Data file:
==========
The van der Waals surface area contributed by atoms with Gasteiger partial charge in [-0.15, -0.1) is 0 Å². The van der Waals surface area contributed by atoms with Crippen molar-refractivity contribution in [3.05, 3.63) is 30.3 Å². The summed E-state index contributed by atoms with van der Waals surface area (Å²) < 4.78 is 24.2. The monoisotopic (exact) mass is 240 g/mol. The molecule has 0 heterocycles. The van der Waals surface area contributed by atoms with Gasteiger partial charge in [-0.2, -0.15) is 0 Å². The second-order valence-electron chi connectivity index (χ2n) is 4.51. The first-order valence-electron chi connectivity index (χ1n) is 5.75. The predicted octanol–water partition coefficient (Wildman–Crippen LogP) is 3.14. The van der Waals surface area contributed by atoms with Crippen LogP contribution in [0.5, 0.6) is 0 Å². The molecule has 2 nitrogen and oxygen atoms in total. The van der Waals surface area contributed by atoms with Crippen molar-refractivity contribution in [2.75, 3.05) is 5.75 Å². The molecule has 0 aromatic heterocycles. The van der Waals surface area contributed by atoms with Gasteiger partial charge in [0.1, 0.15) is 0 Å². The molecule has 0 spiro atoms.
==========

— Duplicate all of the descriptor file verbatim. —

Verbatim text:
The van der Waals surface area contributed by atoms with Gasteiger partial charge in [-0.15, -0.1) is 0 Å². The van der Waals surface area contributed by atoms with Crippen molar-refractivity contribution in [3.05, 3.63) is 30.3 Å². The summed E-state index contributed by atoms with van der Waals surface area (Å²) < 4.78 is 24.2. The monoisotopic (exact) mass is 240 g/mol. The molecule has 0 heterocycles. The van der Waals surface area contributed by atoms with Gasteiger partial charge in [-0.2, -0.15) is 0 Å². The second-order valence-electron chi connectivity index (χ2n) is 4.51. The first-order valence-electron chi connectivity index (χ1n) is 5.75. The predicted octanol–water partition coefficient (Wildman–Crippen LogP) is 3.14. The van der Waals surface area contributed by atoms with Crippen LogP contribution in [0.5, 0.6) is 0 Å². The molecule has 2 nitrogen and oxygen atoms in total. The van der Waals surface area contributed by atoms with Crippen molar-refractivity contribution in [2.75, 3.05) is 5.75 Å². The molecule has 0 aromatic heterocycles. The van der Waals surface area contributed by atoms with Gasteiger partial charge in [0.1, 0.15) is 0 Å². The molecule has 0 spiro atoms.